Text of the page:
Weekly Neuroscience Update

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Researchers report people with poor sleep quality were less likely to experience symptoms of depression if they had higher activity in the ventral striatum.

A new study, published in the open-access journal Frontiers in Human Neuroscience, has uncovered a simple, measurable explanation that can determine your preference for one song over another.

Almost a quarter of girls and one-tenth of boys show signs of depression at age 14, say researchers from the University College London.

Excessive neurogenesis following brain injury may lead to neurological problems and cognitive decline researchers report. The findings challenge common assumptions that excessive brain cell growth following injury is advantageous.

Whether we are consciously aware of seeing a familiar face and object or not, our brains actively notice

A new study has investigated which neurons react to different vocal pitches, discerning between different voices and reacting to emphasis. The findings help us to understand how the brain gains meaning from the sound of speech.

A new report examines the effect stress can have on our bodies and general health.

Finnish researchers have revealed that exercise-induced endorphin release in the brain depends on the intensity of the exercise. Endorphin release induced by exercise may be an important mechanism which affects exercise motivation and maintenance of regular physical activity.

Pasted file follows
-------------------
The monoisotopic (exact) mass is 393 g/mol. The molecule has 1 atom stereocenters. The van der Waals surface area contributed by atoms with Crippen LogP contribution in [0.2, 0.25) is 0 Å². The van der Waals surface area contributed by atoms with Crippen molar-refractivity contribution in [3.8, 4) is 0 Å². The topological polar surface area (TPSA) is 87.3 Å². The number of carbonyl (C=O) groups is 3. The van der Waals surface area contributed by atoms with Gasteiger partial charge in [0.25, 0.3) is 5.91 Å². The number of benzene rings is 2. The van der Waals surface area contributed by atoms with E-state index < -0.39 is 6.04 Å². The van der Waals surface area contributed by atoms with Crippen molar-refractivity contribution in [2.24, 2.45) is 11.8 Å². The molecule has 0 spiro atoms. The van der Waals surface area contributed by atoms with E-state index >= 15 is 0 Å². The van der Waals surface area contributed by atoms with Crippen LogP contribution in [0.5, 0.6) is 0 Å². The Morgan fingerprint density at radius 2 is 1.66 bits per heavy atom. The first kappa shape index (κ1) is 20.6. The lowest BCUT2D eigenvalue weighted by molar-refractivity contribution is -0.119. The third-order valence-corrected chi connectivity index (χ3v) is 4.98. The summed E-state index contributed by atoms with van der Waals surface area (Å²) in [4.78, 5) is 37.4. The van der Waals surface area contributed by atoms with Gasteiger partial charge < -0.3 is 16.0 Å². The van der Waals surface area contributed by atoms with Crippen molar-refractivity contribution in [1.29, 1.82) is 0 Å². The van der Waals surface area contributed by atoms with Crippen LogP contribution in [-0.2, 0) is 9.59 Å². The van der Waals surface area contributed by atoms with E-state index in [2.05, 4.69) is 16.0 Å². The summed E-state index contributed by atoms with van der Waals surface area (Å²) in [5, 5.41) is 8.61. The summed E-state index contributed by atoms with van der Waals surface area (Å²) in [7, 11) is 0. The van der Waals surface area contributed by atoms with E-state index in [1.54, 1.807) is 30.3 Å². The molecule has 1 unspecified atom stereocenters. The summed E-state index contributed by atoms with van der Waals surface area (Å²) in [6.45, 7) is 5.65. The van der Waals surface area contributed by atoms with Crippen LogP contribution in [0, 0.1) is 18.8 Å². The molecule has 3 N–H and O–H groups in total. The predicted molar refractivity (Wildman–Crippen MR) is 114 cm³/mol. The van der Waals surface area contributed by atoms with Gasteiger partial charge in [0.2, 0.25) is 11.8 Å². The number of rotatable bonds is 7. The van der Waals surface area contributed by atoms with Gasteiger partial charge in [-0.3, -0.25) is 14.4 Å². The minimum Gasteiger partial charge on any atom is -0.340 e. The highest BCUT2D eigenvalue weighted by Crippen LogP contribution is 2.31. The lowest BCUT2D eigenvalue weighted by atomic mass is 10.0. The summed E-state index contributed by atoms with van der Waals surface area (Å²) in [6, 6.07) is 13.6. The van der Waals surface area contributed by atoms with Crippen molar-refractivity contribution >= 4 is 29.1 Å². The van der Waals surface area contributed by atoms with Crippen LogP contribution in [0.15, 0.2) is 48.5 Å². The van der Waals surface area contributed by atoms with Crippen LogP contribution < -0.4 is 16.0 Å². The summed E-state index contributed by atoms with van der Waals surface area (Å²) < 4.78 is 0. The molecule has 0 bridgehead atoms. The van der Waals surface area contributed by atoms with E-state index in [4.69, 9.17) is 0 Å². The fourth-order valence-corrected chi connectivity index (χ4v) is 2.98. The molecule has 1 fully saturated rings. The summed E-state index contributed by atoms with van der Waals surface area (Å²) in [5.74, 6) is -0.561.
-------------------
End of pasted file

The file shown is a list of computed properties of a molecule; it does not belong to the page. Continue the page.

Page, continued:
Researchers reveal people who report higher levels of moral reasoning show increased activity in brain areas associated with reward. 

Finally this week, for most people, laughter is highly contagious. But researchers reporting in Current Biology on September 28 have new evidence to show that boys at risk of developing psychopathy when they become adults don’t have that same urge.

 

Weekly Neuroscience Update

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Under the microscope, staining highlights a network of vasculature amid the ball of neurons that make up a minibrain. NeuroscienceNews.com image is credited to Hoffman-Kim lab/Brown University

Scientists have recently made a variety of mini-brains — 3-D cultures of neural cells that model basic properties of living brains — but a new finding could add to the field’s growing excitement in an entirely new “vein”: Brown University’s mini-brains now grow blood vessels, too.

A new study reports astrocytes may be a driving force behind a number of neurodegenerative diseases.

While many of us find the sound of a person chewing or breathing heavily annoying, for those with misophonia, such noises are unbearable. Researchers have identified the neural networks and brain changes associated with the disorder.

New research reveals the shape of our brain can provide surprising clues about how we behave and our risk of developing mental health disorders.

A team of investigators have found that exposure to phobic images without conscious awareness is more effective than longer, conscious exposure for reducing fear. The investigators used fMRI to determine that areas of the brain involved in fear processing were much more strongly activated by unconscious exposure. Results of the study will be published in the journal, Human Brain Mapping, on February 6, 2017.

Depression poses a risk for cardiovascular diseases in men that is just as great as that posed by high cholesterol levels and obesity.

In the latest issue of Proceedings of the National Academy of Sciences (PNAS), New York University neuroscientist David Heeger offers a new framework to explain how the brain makes predictions